All I want for Christmas is…a single reporting scheme?
ESOS audits have been submitted (for some) and thoughts are looking ahead to the New Year. Top of the Christmas wish list for most businesses will be greater certainty.
In the past twelve months, we’ve seen a new government come in with differing priorities to the previous coalition administration: a decision to slash renewable subsidies and press pause on onshore wind has caused turmoil across the industry, although this month’s climate agreement in Paris could place a big question mark over this one.
Despite tighter generation margins and the first of several NISMs expected this winter, the second round of capacity auctions have taken place without incentivising investment in new plant and Hinkley Point remains costly and delayed, yet coal plants are now scheduled to close within the next decade.
Against this backdrop, it was with some welcome relief that we saw positive news in shape of energy efficiency tax review. Unlike other red tape reviews which failed to achieve much, this one genuinely seems committed to making things simpler and streamlined. It also seemed to prove popular: 71% of the 100+ business energy professionals who contributed to Inenco’s consultation survey agreed that a change was needed from the current arrangement of complex taxes, overlapping schemes and a major administrative burden.
Consensus on change
However, there was less consensus on what should replace the current schemes. Scrapping the CRC seems to be on the cards, yet 40% of businesses were unsure whether a single CCL-type tax would be an effective stick to reduce carbon or consumption. Opinions were also split on whether a move to re-balance costs between electricity and gas was a good idea, or whether energy intensives should continue to receive exemptions. Treasury could have a hard time convincing all businesses that the final solution is the right one to implement.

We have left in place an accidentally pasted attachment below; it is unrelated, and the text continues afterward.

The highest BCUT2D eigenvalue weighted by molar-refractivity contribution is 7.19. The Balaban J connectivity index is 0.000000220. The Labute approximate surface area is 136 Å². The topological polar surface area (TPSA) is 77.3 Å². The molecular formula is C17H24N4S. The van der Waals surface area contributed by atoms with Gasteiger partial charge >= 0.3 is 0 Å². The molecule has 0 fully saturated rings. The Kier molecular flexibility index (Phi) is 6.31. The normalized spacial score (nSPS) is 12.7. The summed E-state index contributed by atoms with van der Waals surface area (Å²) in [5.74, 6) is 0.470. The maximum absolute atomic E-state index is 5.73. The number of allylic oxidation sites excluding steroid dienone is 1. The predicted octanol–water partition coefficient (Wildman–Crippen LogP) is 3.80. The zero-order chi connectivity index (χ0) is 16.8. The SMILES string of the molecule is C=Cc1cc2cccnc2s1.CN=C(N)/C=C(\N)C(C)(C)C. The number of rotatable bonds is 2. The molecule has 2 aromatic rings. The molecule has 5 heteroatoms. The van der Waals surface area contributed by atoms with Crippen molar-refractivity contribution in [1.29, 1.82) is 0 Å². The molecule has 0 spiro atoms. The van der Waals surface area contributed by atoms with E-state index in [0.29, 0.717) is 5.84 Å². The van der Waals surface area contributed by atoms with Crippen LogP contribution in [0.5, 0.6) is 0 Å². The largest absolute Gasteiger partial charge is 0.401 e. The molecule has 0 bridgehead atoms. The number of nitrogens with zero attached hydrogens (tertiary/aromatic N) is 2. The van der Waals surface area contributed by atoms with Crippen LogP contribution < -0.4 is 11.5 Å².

When it comes to reporting, almost three quarters were keen for one single scheme to replace the multitude of overlapping reports that must currently be produced. The survey took place around the same time that businesses were frantically getting audit data ready to submit, so take this with a pinch of salt, but the jury was out on whether an ESOS-style scheme was the right direction for reporting to travel in. Not forgetting the EU Directive that we must comply with, Government may have no choice but to implement it.
90% did agree that the public sector should be captured by the same reporting scheme as private organisations, and almost all agreed that mandatory reporting was essential, with board-level approval needed to engage senior management in energy reduction. Above all, almost everyone agreed that the best unit to report upon is kWh and not carbon.
A grant for all?
With many energy managers now in possession of their ESOS recommendations, potential incentives for energy efficiency investment could be of serious interest. 70% agreed that it would boost a business case considerably, particularly if grants were the preferred option. Let’s hope that any decision here will be taken swiftly to prevent delays in acting upon the opportunities that ESOS have offered businesses to reduce costs.
New Year, new hope
All eyes will be on the Treasury to deliver the outcome of this review as swiftly as possible, to give businesses the certainty they need to plan and prepare for what could be a total fresh start for business energy compliance. Let’s hope that Government is making a new year’s resolution to fulfil its promise to make energy reporting and taxes simpler, streamlined and less of a headache for all involved.
To read the full survey results, visit www.inenco.com/haveyoursay
Dave Cockshott is the Chief Commercial Officer at Inenco.
This is a sponsored article.